Revision as of 11:42, 1 July 2007 by Teuben
Obvious and not so obvious User changes
- your new home directory will be /homes/$USER, and is limited to 100MB and lives on backed up computers in OIT. Note that your old $USER and new GLUE $USER name don't need to be the same, but you will not be able to share data between the two. They are completely different users on a completely different computer set. This means all data disks will need to have their user permissions changed.
- your web space is not in ~/public_html but ~/../pub. The URL would be http://www.glue.umd.edu/~teuben .
- from your $HOME directory, there are 4 directories above: home, backup, mail and pub.
- authentication is done via kerberos. I could ssh from everto to chara, and not need the ssh keys. But have not figured out how to setup the correct way with ssh keys to get from chara to everto. perhaps kerberos forbids this. Peter files a REQUEST on this FAQ.
- your mail is kept on glue.
Some system issues to be resolved
- there is no root access, each user that was given root permission can run "su"
- there is no rsync server running, which combined with the previous item, make our current RAID backup system a bit tedious to re-implement.
- where can things like /astromake go.
- cross-mounting all astro disks (the /n map, as well as the /backup map)
- mysql (for mediawiki and other things?) Note there are some version dependancies php/mysql/mediawiki
- convert astro $USER to glue $USER permission. Kevin has a perl script.
- users who want to keep a special local home directory on a given machine?
Things we can keep
- mail server -- But see below.
- web server (but you cannot use $HOME/public_html, on the webserver we'll need some $USER space)
System things to remember
- partition tables on the boot disk need to be edited, but any data disks on that boot disk will need to be preserved in whatever partition type (physical vs. logical) they were initially. GLUE will use hda1/sda1 to populate with all logical partitions. The 3 remaining physical partitions are free to be used.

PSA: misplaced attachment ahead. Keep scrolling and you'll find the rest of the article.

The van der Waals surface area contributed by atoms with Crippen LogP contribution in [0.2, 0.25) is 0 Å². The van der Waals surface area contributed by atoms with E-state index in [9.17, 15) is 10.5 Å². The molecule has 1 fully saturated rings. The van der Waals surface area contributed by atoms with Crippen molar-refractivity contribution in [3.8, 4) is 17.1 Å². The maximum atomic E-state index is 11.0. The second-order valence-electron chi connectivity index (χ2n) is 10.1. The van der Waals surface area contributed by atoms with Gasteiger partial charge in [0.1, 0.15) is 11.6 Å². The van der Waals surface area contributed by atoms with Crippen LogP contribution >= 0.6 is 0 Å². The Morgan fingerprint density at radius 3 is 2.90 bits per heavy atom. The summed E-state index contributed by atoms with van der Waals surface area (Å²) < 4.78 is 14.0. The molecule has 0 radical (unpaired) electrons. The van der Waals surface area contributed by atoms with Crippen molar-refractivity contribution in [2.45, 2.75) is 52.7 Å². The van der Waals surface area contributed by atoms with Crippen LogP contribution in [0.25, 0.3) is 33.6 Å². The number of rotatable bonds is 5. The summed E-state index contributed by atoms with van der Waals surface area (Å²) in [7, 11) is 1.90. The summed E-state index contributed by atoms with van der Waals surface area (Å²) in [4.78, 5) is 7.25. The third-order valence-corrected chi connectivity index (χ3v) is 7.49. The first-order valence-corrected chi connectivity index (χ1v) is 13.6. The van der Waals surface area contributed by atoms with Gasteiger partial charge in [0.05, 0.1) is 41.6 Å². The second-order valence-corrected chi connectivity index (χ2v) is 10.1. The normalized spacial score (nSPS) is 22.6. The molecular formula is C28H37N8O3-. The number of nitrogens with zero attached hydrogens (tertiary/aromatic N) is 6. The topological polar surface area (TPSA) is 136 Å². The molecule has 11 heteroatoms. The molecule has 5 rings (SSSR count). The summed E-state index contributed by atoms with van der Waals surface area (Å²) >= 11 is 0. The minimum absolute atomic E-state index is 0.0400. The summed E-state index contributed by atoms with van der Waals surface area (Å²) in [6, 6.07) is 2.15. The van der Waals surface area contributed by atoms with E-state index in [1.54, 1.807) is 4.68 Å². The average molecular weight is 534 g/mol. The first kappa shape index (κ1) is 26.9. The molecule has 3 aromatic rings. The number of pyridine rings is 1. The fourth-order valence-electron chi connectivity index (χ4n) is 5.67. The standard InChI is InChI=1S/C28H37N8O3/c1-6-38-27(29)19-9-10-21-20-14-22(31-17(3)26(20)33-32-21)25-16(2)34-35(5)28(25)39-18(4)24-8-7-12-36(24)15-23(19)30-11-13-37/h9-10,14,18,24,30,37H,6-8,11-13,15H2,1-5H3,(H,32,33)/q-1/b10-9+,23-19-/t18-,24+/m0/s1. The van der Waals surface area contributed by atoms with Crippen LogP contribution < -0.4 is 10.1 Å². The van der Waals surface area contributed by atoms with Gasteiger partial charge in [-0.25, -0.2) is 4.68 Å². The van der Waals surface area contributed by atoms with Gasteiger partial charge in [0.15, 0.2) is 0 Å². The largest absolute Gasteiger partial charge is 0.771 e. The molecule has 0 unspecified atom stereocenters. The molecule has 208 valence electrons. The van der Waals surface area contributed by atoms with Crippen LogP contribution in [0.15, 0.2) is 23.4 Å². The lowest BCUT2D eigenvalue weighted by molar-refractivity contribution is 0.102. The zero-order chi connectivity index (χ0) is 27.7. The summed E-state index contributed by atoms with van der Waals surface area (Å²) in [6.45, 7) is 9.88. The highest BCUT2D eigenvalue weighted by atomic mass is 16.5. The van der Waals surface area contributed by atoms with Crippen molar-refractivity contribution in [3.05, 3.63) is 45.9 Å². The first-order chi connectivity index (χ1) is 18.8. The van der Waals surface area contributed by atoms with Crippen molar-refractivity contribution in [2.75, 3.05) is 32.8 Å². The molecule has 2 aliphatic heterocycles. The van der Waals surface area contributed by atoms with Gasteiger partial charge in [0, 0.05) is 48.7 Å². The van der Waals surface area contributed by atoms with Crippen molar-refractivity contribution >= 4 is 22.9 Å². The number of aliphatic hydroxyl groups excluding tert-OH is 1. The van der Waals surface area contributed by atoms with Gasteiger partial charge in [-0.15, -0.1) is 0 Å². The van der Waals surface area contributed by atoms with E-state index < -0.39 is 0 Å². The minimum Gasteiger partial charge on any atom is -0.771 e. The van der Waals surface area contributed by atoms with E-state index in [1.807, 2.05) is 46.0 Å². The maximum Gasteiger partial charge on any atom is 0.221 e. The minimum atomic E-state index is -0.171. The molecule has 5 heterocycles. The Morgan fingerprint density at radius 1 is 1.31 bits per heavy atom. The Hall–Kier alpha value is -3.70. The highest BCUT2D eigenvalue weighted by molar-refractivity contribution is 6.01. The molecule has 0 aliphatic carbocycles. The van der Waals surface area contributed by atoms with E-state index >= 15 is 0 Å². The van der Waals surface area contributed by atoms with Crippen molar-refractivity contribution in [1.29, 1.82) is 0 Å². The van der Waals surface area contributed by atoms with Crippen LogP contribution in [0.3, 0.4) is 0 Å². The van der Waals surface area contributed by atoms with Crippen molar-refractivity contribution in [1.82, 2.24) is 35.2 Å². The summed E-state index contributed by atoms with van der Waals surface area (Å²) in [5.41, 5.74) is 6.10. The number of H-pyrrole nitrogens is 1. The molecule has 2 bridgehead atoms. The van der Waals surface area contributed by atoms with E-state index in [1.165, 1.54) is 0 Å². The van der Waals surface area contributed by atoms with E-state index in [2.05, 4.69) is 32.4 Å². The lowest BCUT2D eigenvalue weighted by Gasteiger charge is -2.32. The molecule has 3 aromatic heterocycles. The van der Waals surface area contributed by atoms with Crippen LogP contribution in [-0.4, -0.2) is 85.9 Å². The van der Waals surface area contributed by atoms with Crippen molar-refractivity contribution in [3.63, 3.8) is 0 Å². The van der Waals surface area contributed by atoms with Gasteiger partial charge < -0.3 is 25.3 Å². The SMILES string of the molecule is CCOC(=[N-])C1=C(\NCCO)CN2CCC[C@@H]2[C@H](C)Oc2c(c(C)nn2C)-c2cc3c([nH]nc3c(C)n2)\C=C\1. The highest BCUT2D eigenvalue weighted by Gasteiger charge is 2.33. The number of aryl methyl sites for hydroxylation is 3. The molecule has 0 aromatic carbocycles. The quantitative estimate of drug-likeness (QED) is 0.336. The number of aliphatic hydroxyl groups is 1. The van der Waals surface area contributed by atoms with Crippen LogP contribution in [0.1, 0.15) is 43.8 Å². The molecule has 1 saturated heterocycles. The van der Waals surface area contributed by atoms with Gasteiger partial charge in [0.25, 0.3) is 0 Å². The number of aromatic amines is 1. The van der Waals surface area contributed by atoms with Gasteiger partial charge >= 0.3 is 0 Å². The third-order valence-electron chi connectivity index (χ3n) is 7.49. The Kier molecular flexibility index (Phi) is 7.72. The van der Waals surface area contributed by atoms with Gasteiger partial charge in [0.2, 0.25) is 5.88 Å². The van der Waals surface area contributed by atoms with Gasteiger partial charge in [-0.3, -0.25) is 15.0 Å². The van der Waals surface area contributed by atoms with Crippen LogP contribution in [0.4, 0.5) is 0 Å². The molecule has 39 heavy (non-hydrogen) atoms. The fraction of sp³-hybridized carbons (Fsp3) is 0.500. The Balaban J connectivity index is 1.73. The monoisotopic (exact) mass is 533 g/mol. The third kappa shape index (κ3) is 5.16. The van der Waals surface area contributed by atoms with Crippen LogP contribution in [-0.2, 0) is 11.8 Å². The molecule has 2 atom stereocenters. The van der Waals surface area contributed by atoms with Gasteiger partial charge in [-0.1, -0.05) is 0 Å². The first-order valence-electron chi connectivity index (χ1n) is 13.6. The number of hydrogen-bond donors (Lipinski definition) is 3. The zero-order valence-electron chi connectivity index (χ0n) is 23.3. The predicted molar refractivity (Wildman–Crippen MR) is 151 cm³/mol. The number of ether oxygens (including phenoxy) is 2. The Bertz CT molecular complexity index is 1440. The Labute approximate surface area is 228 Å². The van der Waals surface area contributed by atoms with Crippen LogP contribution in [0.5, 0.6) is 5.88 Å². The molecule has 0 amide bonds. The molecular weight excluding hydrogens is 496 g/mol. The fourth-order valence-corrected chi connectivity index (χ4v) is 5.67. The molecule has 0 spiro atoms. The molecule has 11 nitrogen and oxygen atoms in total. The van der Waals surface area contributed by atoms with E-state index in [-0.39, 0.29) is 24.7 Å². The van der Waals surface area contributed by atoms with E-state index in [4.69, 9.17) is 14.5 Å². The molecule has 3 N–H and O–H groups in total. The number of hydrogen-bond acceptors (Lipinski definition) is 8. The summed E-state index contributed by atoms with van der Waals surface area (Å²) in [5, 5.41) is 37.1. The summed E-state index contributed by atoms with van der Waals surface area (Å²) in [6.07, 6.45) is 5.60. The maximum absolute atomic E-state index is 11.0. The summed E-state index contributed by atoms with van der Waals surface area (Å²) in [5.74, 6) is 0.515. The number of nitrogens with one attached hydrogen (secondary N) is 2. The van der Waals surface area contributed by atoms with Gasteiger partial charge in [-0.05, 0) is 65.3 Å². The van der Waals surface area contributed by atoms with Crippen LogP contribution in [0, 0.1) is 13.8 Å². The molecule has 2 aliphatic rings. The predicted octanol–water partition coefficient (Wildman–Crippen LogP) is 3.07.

Things we lose
- One feature installed recently is a program that inserts a firewall rule to block access to IP addresses that are trying to break into the system with ssh. Many hacked computers worldwide are running scripts that try to do this. A certain number are likely to eventually succeed. This script has reduced that problem (run "showblocked") to show the number of locations blocked within the last half a day. We would lose this with glue.
- sendmail is the only mail transfer program that is available with glue. We give up a *lot* by dropping the present postfix based mail system and going back to sendmail:
o Mail to certain user names (usually mailing lists and exploders but this can also be sensitive system names) can presently be confined to on-campus senders. There is no way to do this in sendmail. o There is no greylisting available in glue. o unknown users or aliases are not even allowed into the department mail network. We would lose that ability, increasing the amount of spam the department must handle.
postfix could be installed in our area. However many programs call /usr/sbin/sendmail to send mail. Postfix replaces this with its own binary. On glue this is impossible.